The new salary increments proposed by the federal government for the public servants has raised concern as some teachers are worried that it may not necessarily be the panacea to addressing the high cost of living in the country. Meanwhile some teachers stressed that the proposed salary increase will not solve the problems of the high cost of living unless the government address the major challenging issue such as accommodation, health, and training, among others.
Meanwhile, Mercy Nnokam, a staff of the Rivers State ministry of education lauds the federal government for the proposed increment which she believes will help ease the effects of the high cost of living minimally. She explained that the lack of motivation has also caused some teachers to migrate abroad. Nnokam laments teachers’ poor condition in Nigeria which she said is affecting the zeal and morals of many professional teachers, hence, many of them would abandon their duties for side-hustles to enable them to meet family demands.
Government should provide more incentives for the teachers.
Nnokam noted that poor remunerations and conditions of service given to teachers in Nigeria also affect the teacher’s zeal. She advocated that the federal government should provide more incentive for the teachers such as housing loans, health insurance, training, and retraining teachers among others to bring them up to the global standard. She also asserts that the government should give room for training and retraining. Also, Omosebi Abiola, a public secondary school teacher in Lagos State explains that the main issue is the point of implementation with action and not just by saying and hopefully Lagos State will follow suit.
According to Abiola most times the salary increments are based on basic salary alone, and for those in the middle and lower levels, meaning that nothing in the face of the value of the naira. However, she reiterated that the tax will automatically increase and that it will not be charged on basic salary alone but including all other allowances, which will eventually render the increment useless. Furthermore, Ukamaka Ajayi, a teacher with the Lagos State ministry of education chose to wait and see as the state government is yet to make known its position on that.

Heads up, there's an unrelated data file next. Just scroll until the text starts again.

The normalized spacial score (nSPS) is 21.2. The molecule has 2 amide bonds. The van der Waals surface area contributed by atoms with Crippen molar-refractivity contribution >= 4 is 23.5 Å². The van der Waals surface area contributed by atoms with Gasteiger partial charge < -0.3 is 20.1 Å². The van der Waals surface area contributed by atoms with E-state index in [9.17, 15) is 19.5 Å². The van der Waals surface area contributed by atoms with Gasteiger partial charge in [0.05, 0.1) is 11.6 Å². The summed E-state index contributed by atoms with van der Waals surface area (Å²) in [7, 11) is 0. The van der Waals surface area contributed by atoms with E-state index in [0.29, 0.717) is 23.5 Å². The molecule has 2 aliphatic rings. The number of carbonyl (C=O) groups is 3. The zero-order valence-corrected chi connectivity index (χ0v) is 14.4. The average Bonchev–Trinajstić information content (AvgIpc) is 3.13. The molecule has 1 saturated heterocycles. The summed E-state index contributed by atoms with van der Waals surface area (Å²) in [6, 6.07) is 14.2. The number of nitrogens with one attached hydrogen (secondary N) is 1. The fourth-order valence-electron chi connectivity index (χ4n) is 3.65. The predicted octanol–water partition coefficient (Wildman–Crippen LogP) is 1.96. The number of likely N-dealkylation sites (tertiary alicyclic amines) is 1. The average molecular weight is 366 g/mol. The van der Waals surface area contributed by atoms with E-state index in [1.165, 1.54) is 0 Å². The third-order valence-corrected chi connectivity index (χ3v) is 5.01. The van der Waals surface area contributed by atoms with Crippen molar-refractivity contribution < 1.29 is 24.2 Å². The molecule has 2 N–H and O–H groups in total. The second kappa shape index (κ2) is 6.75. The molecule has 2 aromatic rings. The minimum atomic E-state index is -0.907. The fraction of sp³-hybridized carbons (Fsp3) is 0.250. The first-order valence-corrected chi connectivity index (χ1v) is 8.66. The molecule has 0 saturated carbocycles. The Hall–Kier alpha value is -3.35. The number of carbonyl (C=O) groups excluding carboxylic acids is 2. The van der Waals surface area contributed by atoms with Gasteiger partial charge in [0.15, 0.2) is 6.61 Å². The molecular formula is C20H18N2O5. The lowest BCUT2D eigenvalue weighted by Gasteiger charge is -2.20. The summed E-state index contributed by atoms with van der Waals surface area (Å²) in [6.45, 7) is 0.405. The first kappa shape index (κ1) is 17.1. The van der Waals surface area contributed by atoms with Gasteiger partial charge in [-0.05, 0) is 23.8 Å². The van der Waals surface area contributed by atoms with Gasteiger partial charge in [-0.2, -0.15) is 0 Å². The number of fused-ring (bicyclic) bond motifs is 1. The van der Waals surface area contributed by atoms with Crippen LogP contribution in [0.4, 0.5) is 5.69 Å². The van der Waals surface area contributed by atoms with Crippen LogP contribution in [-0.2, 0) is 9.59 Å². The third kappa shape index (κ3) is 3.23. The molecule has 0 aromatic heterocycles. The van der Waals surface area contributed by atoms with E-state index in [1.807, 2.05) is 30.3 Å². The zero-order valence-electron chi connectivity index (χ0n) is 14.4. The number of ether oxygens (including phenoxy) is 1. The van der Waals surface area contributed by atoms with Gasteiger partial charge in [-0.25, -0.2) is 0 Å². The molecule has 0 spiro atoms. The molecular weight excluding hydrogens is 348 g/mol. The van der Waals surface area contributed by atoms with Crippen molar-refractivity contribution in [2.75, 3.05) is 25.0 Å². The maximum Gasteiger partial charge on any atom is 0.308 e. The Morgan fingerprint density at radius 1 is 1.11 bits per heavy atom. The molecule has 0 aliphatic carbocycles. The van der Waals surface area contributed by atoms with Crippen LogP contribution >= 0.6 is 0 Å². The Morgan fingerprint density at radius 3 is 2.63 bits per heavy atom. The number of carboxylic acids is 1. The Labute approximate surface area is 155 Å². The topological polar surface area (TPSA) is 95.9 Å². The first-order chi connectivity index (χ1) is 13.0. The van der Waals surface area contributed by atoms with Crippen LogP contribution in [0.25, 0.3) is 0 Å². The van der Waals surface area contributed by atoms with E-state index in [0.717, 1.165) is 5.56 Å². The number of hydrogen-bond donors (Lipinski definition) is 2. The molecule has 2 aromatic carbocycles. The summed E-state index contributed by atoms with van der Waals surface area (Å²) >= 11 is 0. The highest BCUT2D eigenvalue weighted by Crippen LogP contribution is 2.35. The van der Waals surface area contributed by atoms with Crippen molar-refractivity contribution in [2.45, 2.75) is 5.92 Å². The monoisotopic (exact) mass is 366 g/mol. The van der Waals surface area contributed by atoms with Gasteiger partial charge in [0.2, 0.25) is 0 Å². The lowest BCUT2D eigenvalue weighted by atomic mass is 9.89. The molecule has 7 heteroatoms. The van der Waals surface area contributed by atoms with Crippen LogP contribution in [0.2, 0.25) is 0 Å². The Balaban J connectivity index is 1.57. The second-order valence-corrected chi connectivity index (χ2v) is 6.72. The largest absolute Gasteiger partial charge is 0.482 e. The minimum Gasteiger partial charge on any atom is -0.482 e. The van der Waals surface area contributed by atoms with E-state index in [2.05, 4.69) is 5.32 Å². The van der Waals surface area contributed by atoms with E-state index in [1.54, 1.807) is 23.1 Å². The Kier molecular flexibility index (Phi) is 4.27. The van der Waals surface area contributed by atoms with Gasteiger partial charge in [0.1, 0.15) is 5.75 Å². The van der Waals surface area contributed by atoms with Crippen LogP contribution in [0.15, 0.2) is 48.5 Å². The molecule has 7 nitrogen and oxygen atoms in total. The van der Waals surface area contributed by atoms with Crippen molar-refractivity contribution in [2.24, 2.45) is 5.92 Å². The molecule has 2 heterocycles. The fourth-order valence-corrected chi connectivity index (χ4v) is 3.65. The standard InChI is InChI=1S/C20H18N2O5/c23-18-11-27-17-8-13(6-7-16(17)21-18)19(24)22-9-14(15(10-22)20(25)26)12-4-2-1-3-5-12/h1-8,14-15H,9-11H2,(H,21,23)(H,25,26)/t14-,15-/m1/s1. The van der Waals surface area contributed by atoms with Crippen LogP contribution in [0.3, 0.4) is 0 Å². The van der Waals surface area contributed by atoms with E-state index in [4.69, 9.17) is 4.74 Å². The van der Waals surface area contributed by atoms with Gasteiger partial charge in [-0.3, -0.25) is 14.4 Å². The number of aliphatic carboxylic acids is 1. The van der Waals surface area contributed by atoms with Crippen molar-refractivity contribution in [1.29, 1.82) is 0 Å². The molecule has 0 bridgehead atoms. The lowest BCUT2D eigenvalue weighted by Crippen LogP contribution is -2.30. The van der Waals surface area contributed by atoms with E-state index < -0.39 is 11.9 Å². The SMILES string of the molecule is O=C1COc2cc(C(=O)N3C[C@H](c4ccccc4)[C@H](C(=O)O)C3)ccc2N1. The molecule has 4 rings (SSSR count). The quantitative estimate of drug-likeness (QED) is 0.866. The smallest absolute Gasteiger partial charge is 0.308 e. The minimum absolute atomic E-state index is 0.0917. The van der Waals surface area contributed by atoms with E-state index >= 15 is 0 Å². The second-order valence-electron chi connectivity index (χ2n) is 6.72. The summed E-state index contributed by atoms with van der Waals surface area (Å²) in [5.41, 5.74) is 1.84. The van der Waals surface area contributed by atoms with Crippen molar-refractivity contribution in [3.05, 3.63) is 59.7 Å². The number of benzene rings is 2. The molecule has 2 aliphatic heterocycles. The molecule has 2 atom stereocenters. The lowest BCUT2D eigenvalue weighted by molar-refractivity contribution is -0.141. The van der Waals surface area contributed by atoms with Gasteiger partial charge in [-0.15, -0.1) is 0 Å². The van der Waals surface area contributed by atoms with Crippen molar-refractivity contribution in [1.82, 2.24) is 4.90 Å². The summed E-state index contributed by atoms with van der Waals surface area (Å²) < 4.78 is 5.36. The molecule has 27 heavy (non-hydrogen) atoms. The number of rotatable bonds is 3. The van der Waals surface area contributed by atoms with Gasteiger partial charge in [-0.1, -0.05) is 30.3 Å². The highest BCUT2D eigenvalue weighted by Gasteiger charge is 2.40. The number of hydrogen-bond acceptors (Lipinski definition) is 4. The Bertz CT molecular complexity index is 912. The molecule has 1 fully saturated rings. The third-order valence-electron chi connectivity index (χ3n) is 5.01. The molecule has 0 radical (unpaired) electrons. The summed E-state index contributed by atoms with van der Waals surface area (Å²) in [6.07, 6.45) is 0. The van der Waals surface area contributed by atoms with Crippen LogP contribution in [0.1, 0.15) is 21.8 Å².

Government will soon make a pronouncement on salary increase.
He said the Lagos State had made the same promise some time ago with no action seen. Benedicta Eboh, a teacher in a private school sees the move as a good one, but only if the increase will be enough to meet up with the current prices of goods. Moreover, Glory Akinsola, a teacher in a mission school would have loved to see a situation whereby the government increments can also reflect on private school owners and staff.
She went on to say, the federal government’s budget has never been a parameter for private teachers’ salaries, though a laudable development. Akinsola explains that private school teachers only hope for better development per time as federal government endeavors can’t reach them. On the other hand, Chris Ngige, the minister of labour and employment disclosed recently that the federal government will soon make a pronouncement on salary increases for civil and public servants to cushion the effect of rising inflation.
Committee in charge has commenced a review on salary.
Ngige disclosed that the presidential committee on salaries has already commenced a review and is expected to come up with salary adjustments in 2023. The commission is mandated by the Act establishing them to fix salaries, wages, and emoluments in not only the public service. He noted that the government will make further announcements on the matter as time goes on. Issues on the teachers’ welfare remain a recurring challenge in the country. Government needs to do more than just pronouncement to address the issue as teachers continue to show their concerns.